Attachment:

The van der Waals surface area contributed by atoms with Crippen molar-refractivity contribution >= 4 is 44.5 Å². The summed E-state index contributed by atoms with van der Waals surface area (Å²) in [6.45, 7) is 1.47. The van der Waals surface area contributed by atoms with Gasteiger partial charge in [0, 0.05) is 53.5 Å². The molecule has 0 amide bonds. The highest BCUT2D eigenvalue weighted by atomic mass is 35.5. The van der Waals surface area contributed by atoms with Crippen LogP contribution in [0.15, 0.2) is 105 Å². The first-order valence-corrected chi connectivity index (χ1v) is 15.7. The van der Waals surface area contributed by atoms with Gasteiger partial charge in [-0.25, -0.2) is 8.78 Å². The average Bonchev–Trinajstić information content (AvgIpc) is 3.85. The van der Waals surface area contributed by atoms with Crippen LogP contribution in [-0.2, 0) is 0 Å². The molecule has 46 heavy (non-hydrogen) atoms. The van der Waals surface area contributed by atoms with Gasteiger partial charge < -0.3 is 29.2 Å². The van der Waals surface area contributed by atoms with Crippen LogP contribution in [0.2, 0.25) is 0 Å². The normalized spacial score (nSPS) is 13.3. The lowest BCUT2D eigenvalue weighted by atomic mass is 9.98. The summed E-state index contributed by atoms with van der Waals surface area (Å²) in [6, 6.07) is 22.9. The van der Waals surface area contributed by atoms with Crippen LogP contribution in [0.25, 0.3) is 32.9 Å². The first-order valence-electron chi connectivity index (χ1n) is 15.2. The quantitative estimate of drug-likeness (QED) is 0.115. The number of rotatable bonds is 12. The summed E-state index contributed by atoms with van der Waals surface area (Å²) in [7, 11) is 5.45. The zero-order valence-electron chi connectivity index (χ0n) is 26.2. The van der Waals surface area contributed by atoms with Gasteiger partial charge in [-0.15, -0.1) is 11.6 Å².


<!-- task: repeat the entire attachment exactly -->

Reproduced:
The van der Waals surface area contributed by atoms with Crippen molar-refractivity contribution >= 4 is 44.5 Å². The summed E-state index contributed by atoms with van der Waals surface area (Å²) in [6.45, 7) is 1.47. The van der Waals surface area contributed by atoms with Gasteiger partial charge in [0, 0.05) is 53.5 Å². The molecule has 0 amide bonds. The highest BCUT2D eigenvalue weighted by atomic mass is 35.5. The van der Waals surface area contributed by atoms with Crippen LogP contribution in [0.15, 0.2) is 105 Å². The first-order valence-corrected chi connectivity index (χ1v) is 15.7. The van der Waals surface area contributed by atoms with Gasteiger partial charge in [-0.25, -0.2) is 8.78 Å². The average Bonchev–Trinajstić information content (AvgIpc) is 3.85. The van der Waals surface area contributed by atoms with Crippen LogP contribution in [-0.2, 0) is 0 Å². The molecule has 46 heavy (non-hydrogen) atoms. The van der Waals surface area contributed by atoms with Gasteiger partial charge < -0.3 is 29.2 Å². The van der Waals surface area contributed by atoms with Crippen LogP contribution in [0.2, 0.25) is 0 Å². The normalized spacial score (nSPS) is 13.3. The lowest BCUT2D eigenvalue weighted by atomic mass is 9.98. The summed E-state index contributed by atoms with van der Waals surface area (Å²) in [6, 6.07) is 22.9. The van der Waals surface area contributed by atoms with Crippen LogP contribution in [0.25, 0.3) is 32.9 Å². The first-order valence-electron chi connectivity index (χ1n) is 15.2. The quantitative estimate of drug-likeness (QED) is 0.115. The number of rotatable bonds is 12. The summed E-state index contributed by atoms with van der Waals surface area (Å²) in [7, 11) is 5.45. The zero-order valence-electron chi connectivity index (χ0n) is 26.2. The van der Waals surface area contributed by atoms with Gasteiger partial charge in [-0.15, -0.1) is 11.6 Å².